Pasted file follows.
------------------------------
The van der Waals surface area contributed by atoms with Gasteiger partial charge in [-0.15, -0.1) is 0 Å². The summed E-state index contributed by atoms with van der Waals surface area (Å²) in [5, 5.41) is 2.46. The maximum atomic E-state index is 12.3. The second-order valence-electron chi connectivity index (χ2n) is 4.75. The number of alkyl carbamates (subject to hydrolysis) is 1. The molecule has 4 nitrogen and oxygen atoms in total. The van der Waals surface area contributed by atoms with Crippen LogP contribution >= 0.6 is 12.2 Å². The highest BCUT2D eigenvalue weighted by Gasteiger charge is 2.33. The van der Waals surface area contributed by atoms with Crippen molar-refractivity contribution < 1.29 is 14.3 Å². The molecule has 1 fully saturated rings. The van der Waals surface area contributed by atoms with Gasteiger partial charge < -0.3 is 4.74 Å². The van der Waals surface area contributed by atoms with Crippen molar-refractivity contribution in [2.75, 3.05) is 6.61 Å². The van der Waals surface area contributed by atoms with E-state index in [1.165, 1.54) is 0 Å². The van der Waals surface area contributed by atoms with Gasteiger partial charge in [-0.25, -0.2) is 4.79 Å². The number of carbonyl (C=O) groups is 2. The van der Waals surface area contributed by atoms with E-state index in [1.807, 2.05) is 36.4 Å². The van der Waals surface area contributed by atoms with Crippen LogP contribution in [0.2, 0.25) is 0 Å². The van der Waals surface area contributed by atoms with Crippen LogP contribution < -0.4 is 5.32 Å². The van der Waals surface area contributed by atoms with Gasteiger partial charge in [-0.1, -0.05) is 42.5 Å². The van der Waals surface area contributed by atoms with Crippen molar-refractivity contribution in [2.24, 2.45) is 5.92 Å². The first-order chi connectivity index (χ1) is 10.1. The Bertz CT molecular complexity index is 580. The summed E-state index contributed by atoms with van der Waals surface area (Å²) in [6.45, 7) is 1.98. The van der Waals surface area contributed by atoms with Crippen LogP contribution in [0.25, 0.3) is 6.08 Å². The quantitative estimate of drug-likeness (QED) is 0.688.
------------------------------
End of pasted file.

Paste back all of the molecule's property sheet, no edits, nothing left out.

The van der Waals surface area contributed by atoms with Gasteiger partial charge in [-0.15, -0.1) is 0 Å². The summed E-state index contributed by atoms with van der Waals surface area (Å²) in [5, 5.41) is 2.46. The maximum atomic E-state index is 12.3. The second-order valence-electron chi connectivity index (χ2n) is 4.75. The number of alkyl carbamates (subject to hydrolysis) is 1. The molecule has 4 nitrogen and oxygen atoms in total. The van der Waals surface area contributed by atoms with Crippen LogP contribution >= 0.6 is 12.2 Å². The highest BCUT2D eigenvalue weighted by Gasteiger charge is 2.33. The van der Waals surface area contributed by atoms with Crippen molar-refractivity contribution < 1.29 is 14.3 Å². The molecule has 1 fully saturated rings. The van der Waals surface area contributed by atoms with Gasteiger partial charge < -0.3 is 4.74 Å². The van der Waals surface area contributed by atoms with Crippen molar-refractivity contribution in [2.75, 3.05) is 6.61 Å². The van der Waals surface area contributed by atoms with E-state index in [1.165, 1.54) is 0 Å². The van der Waals surface area contributed by atoms with Gasteiger partial charge in [-0.25, -0.2) is 4.79 Å². The number of carbonyl (C=O) groups is 2. The van der Waals surface area contributed by atoms with E-state index in [1.807, 2.05) is 36.4 Å². The van der Waals surface area contributed by atoms with Crippen LogP contribution in [0.2, 0.25) is 0 Å². The van der Waals surface area contributed by atoms with Crippen LogP contribution < -0.4 is 5.32 Å². The van der Waals surface area contributed by atoms with Gasteiger partial charge in [-0.1, -0.05) is 42.5 Å². The van der Waals surface area contributed by atoms with Crippen molar-refractivity contribution in [2.24, 2.45) is 5.92 Å². The first-order chi connectivity index (χ1) is 10.1. The Bertz CT molecular complexity index is 580. The summed E-state index contributed by atoms with van der Waals surface area (Å²) in [6.45, 7) is 1.98. The van der Waals surface area contributed by atoms with Crippen LogP contribution in [0.25, 0.3) is 6.08 Å². The quantitative estimate of drug-likeness (QED) is 0.688.